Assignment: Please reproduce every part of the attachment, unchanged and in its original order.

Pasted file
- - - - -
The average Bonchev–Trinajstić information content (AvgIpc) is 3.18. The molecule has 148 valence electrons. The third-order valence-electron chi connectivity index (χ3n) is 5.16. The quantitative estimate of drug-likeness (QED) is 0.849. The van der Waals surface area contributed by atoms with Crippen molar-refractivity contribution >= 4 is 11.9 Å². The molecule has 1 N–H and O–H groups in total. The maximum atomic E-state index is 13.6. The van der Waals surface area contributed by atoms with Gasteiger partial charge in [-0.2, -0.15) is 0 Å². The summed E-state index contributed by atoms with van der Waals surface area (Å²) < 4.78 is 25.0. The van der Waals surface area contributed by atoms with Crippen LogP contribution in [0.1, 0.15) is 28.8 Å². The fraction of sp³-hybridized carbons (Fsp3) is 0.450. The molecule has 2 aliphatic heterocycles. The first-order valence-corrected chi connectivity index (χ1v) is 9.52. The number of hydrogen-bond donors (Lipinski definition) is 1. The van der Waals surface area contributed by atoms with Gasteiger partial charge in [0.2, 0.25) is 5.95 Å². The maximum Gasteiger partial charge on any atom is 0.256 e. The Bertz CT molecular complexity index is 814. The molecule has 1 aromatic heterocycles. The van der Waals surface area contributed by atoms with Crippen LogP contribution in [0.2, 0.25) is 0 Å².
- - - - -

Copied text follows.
The average Bonchev–Trinajstić information content (AvgIpc) is 3.18. The molecule has 148 valence electrons. The third-order valence-electron chi connectivity index (χ3n) is 5.16. The quantitative estimate of drug-likeness (QED) is 0.849. The van der Waals surface area contributed by atoms with Crippen molar-refractivity contribution >= 4 is 11.9 Å². The molecule has 1 N–H and O–H groups in total. The maximum atomic E-state index is 13.6. The van der Waals surface area contributed by atoms with Gasteiger partial charge in [-0.2, -0.15) is 0 Å². The summed E-state index contributed by atoms with van der Waals surface area (Å²) < 4.78 is 25.0. The van der Waals surface area contributed by atoms with Crippen LogP contribution in [0.1, 0.15) is 28.8 Å². The fraction of sp³-hybridized carbons (Fsp3) is 0.450. The molecule has 2 aliphatic heterocycles. The first-order valence-corrected chi connectivity index (χ1v) is 9.52. The number of hydrogen-bond donors (Lipinski definition) is 1. The van der Waals surface area contributed by atoms with Gasteiger partial charge in [0.2, 0.25) is 5.95 Å². The maximum Gasteiger partial charge on any atom is 0.256 e. The Bertz CT molecular complexity index is 814. The molecule has 1 aromatic heterocycles. The van der Waals surface area contributed by atoms with Crippen LogP contribution in [0.2, 0.25) is 0 Å².